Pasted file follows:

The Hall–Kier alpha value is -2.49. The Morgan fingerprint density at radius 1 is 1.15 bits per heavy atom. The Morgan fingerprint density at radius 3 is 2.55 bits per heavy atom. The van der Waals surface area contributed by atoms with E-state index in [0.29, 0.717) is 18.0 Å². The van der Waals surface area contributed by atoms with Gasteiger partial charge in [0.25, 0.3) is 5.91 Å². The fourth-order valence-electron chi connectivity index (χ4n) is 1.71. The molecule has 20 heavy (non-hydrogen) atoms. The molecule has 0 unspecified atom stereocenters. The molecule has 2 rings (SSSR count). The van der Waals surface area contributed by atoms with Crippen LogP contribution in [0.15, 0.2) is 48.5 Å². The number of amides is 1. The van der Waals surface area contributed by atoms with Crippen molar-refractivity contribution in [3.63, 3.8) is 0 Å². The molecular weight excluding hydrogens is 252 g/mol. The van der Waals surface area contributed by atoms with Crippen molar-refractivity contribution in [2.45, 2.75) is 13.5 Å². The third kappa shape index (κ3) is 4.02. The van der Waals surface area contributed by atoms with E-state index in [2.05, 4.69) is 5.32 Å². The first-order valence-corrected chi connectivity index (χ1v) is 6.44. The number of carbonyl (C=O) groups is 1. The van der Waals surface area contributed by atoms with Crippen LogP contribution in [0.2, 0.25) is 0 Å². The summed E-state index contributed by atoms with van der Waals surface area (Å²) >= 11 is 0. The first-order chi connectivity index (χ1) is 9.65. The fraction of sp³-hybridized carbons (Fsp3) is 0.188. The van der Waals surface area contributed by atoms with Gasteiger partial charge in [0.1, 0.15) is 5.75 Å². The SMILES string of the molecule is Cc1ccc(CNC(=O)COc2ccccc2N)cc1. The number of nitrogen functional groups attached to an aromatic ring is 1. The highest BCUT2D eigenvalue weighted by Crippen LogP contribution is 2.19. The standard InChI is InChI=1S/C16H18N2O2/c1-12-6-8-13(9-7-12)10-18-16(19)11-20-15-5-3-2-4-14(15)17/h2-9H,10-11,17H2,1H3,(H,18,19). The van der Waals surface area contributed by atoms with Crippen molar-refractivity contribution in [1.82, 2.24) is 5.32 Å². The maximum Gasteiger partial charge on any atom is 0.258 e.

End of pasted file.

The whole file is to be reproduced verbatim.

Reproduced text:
The Hall–Kier alpha value is -2.49. The Morgan fingerprint density at radius 1 is 1.15 bits per heavy atom. The Morgan fingerprint density at radius 3 is 2.55 bits per heavy atom. The van der Waals surface area contributed by atoms with E-state index in [0.29, 0.717) is 18.0 Å². The van der Waals surface area contributed by atoms with Gasteiger partial charge in [0.25, 0.3) is 5.91 Å². The fourth-order valence-electron chi connectivity index (χ4n) is 1.71. The molecule has 20 heavy (non-hydrogen) atoms. The molecule has 0 unspecified atom stereocenters. The molecule has 2 rings (SSSR count). The van der Waals surface area contributed by atoms with Crippen LogP contribution in [0.15, 0.2) is 48.5 Å². The number of amides is 1. The van der Waals surface area contributed by atoms with Crippen molar-refractivity contribution in [3.63, 3.8) is 0 Å². The molecular weight excluding hydrogens is 252 g/mol. The van der Waals surface area contributed by atoms with Crippen molar-refractivity contribution in [2.45, 2.75) is 13.5 Å². The third kappa shape index (κ3) is 4.02. The van der Waals surface area contributed by atoms with E-state index in [2.05, 4.69) is 5.32 Å². The first-order valence-corrected chi connectivity index (χ1v) is 6.44. The number of carbonyl (C=O) groups is 1. The van der Waals surface area contributed by atoms with Crippen LogP contribution in [0.2, 0.25) is 0 Å². The summed E-state index contributed by atoms with van der Waals surface area (Å²) >= 11 is 0. The first-order chi connectivity index (χ1) is 9.65. The fraction of sp³-hybridized carbons (Fsp3) is 0.188. The van der Waals surface area contributed by atoms with Gasteiger partial charge in [0.1, 0.15) is 5.75 Å². The SMILES string of the molecule is Cc1ccc(CNC(=O)COc2ccccc2N)cc1. The number of nitrogen functional groups attached to an aromatic ring is 1. The highest BCUT2D eigenvalue weighted by Crippen LogP contribution is 2.19. The standard InChI is InChI=1S/C16H18N2O2/c1-12-6-8-13(9-7-12)10-18-16(19)11-20-15-5-3-2-4-14(15)17/h2-9H,10-11,17H2,1H3,(H,18,19). The van der Waals surface area contributed by atoms with Crippen molar-refractivity contribution in [1.82, 2.24) is 5.32 Å². The maximum Gasteiger partial charge on any atom is 0.258 e.